As described by Sykes (2016), “In IFS, when we speak of the Self, we are referring to a centered stated of embodied self-awareness and self-acceptance, combined with a deep sense of how we connect to others.” (pg. 37).
In the IFS model, the Self is understood to be untouched and undamaged and as a result, this centered state of being invites you to access your own internal source of wisdom. You access the Self by finding a felt sense of your body in the here-and-now, cultivating a compassionate witness to our present-moment experience, or amplifying a connection to the heart through a sense of appreciation and gratitude.
No Bad Parts
All parts work therapies, including IFS, recognize that it is common to have different self-states that carry memories, sensations, beliefs, and emotions. The human mind is capable of conflicting thoughts, feelings, and needs and at times, competing needs can become polarized lead to feelings of anxiety, indecision, procrastination, or self-sabotaging behaviors. Sometimes, inner conflicts also manifest as somatic sensations of pain or symptoms of illness. Our parts tend to reflect our family of origin and we will carry within us the unresolved wounds from our past until we have an opportunity to revisit those events and find a new sense of repair and resolution.
Most importantly, all parts are essential to our wellbeing. As Richard Schwartz writes, there are no bad parts. Therapy involves befriending all of our parts and integrating emotions, sensations, or defense strategies held by parts into our overall sense of self. This is especially valuable when healing from trauma. When we integrate yoga and internal family systems therapy, we have ample opportunities to befriend parts of ourselves that carry our wounds. We learn to turn towards these emotions and sensations with compassion and self-acceptance. We can learn to attend to our vulnerable feeling within loving care.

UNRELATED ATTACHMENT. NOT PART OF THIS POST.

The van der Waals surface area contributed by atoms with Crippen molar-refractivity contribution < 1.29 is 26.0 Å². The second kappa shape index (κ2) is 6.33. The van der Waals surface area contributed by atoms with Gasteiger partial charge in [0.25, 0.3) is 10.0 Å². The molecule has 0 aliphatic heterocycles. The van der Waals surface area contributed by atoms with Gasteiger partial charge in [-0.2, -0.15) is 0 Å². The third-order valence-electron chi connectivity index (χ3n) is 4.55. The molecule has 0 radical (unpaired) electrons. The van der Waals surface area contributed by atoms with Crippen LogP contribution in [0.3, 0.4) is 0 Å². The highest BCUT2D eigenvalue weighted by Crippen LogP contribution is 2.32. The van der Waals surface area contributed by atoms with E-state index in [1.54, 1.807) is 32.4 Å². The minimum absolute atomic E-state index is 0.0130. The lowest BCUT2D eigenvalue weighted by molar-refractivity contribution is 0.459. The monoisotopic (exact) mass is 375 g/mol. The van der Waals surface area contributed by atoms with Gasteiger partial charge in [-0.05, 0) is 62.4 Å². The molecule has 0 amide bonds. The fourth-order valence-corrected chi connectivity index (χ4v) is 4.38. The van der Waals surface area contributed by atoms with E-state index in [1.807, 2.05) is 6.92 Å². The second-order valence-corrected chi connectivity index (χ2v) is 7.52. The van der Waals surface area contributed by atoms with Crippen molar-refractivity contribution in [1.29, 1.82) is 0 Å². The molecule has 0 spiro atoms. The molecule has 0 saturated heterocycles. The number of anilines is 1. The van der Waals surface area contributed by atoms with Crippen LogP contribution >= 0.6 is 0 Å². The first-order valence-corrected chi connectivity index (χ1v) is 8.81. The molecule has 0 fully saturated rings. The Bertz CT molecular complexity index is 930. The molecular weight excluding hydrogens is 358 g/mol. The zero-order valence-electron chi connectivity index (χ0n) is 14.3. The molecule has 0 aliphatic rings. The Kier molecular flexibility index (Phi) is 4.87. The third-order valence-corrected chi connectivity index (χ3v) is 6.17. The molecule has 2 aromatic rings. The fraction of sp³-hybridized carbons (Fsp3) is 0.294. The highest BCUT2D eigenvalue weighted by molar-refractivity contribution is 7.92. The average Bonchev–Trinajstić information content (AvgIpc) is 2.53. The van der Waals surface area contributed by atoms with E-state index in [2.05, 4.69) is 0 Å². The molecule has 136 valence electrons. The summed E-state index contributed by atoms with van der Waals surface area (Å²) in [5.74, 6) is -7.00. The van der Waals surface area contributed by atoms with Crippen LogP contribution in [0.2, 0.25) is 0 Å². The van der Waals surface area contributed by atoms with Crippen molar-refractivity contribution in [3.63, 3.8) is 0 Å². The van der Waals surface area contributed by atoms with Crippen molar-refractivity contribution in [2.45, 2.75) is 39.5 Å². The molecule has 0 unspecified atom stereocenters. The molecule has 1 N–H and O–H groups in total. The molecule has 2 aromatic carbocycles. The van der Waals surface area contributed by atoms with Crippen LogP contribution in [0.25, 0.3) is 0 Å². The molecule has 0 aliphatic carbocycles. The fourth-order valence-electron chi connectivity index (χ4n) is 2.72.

Yoga and Internal Family Systems Therapy
Therapeutic Yoga provides you with a spiritual ground that supports the recognition of your own true nature; one that is fluid, responsive to your environment, and ever changing. Rather than denying the difficulties that you have faced, you can learn to turn toward them for the purpose of transformation. The practice of yoga can ultimately help you work through feelings of terror, rage, shame, and despair and to know that you can ultimately discover a greater sense of freedom, wisdom, strength, and peace.
We all have moments when we become clouded by self-doubt, fear, or faulty beliefs about our worth based on past wounds. These misalignments block access to our inner clarity. In these moments, we might feel as though we are being hijacked by a younger part of ourselves that is seeking our undivided attention. In order to heal, we must attend to these parts and treat each one like an honored guest who has an important message that needs to be heard. Ultimately, resolution requires that we listen to and take responsibility for each and every part of us.